March 12 through 16 marked Brain Awareness Week (BAW), a global initiative to raise awareness of the benefits of brain research. In honor of the worldwide celebration, Purdue University Northwest’s Westville campus recently hosted “An Artful Tour of the Brain,” a multidisciplinary event geared toward engaging and educating people of all ages through science and art. More than 200 students and community members attended.
The event featured 16 neuroscience-related demos, where visitors were able to experience the sensation of “phantom limb,” view and hold a real human brain, and play with therapy dogs for stress relief and anxiety reduction.
At the center of the room stood the main attraction, the “Brainatarium.” Constructed by PNW assistant professor Dr. Christina Ragan in collaboration with neuroscientist Apryl Pooley and Ph.D. candidates Daniel Pfau and Zachary Grieb of Michigan State University, the Brainatarium is an eight-person tent painted to resemble a human brain, complete with interior lights illuminating different sections of the brain and their respective functions.
“I don’t think that neuroscience should just be communicated to neuroscientists,” said Ragan, who strives to make neuroscience accessible for everyone. “Now more than ever, it’s important to publicize science to the public so that they have an appreciation for it, an understanding of the cool things scientists are doing, and in some cases, where their taxes are going.”
In addition to informing the public on the types of research their tax dollars are supporting, Ragan and other scientists celebrating BAW emphasize the importance of bringing awareness to mental illness.
“A lot of us know or are affected by some kind of mental illness, whether it’s a grandparent with Alzheimer’s or a parent with depression. We all are affected in some way, directly or indirectly, so it’s important to understand what people could be going through,” said Ragan.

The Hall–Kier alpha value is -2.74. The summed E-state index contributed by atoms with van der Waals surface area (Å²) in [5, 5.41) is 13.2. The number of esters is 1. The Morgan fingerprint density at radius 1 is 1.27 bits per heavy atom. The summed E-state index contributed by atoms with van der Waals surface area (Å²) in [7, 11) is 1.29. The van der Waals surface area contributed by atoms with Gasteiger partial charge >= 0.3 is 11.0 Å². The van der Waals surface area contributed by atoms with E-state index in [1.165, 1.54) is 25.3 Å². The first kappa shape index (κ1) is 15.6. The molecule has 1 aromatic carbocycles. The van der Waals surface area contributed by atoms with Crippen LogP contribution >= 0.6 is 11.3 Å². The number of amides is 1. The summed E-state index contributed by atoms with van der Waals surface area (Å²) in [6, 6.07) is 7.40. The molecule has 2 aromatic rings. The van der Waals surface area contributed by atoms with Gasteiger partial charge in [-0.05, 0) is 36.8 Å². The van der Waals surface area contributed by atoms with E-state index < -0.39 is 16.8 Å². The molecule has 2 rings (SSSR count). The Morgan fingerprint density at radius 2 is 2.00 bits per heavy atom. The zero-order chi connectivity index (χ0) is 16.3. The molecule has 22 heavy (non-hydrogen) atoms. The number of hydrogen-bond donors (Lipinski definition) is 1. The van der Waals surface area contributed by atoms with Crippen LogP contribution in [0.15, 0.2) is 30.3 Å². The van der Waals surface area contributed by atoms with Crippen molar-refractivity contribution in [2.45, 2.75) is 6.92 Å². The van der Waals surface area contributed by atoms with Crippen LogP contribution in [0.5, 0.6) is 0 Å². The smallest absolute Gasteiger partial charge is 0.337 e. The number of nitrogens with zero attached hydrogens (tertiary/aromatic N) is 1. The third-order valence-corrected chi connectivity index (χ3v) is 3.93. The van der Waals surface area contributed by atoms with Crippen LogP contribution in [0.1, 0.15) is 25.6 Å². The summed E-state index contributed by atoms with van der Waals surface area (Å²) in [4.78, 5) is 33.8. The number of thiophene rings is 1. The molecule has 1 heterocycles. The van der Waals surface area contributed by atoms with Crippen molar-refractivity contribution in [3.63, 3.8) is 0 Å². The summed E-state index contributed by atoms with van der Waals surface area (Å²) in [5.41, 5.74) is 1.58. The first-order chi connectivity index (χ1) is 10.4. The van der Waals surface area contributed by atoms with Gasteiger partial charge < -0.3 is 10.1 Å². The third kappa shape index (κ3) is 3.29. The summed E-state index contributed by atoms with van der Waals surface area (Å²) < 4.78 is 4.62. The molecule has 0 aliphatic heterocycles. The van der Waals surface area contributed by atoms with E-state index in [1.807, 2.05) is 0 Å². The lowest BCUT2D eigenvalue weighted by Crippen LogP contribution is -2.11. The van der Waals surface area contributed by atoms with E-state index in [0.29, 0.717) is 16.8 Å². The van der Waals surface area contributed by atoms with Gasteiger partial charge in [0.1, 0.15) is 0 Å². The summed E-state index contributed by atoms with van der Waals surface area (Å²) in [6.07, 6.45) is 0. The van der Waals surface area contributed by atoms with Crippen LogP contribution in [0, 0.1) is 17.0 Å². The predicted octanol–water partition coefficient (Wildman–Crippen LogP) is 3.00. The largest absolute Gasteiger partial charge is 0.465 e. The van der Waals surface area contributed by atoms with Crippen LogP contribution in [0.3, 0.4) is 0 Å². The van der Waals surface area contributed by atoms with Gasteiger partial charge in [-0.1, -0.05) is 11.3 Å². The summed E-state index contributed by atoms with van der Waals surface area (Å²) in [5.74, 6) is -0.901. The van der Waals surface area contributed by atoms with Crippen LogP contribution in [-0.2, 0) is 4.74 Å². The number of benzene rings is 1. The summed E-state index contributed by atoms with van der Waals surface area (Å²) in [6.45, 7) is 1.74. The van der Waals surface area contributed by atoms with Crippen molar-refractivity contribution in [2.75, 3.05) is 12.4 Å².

Accompanying the highly interactive exhibits was an art show curated by Judi Jacobi and Liz Bernel, assistant vice chancellor and coordinator of University Art Collections & Special Programs at PNW, respectively. The walls of the room were framed by pieces depicting the five senses (sight, smell, hearing, taste, and touch), as well as works donated by notable artists Laura Jacobsen and Lee Tracy.
To learn more about the artists and their contributions to event, tune into Ragan and Bernal’s interview on Lakeshore Public Radio.
Renaissance Academy students Simara Jenkins, 12 years old, and Sophia McGrew, 13, especially enjoyed their day on the Westville campus. Jenkins’s favorite part was sampling different foods after eating a “miracle berry” tablet, which causes sour or bitter foods to taste sweet, while McGrew was fascinated by the brain specimen.
“I’ve always been interested in different parts of the body,” said McGrew. “It was interesting seeing an actual brain in person because it’s different than learning about it in school. You think it’s pink, but it’s actually brown and there’s a cord attached!”
Jenkins agreed, adding, “I hope they do this event next year!”
The event was sponsored by PNW’s Department of Psychology, Honors College, Psi Chi, Psychology Club, University Art Collections and Special Programs, ASL Club and the Dana Foundation. Proceeds from the event raffle were donated to the Alzheimer’s Association.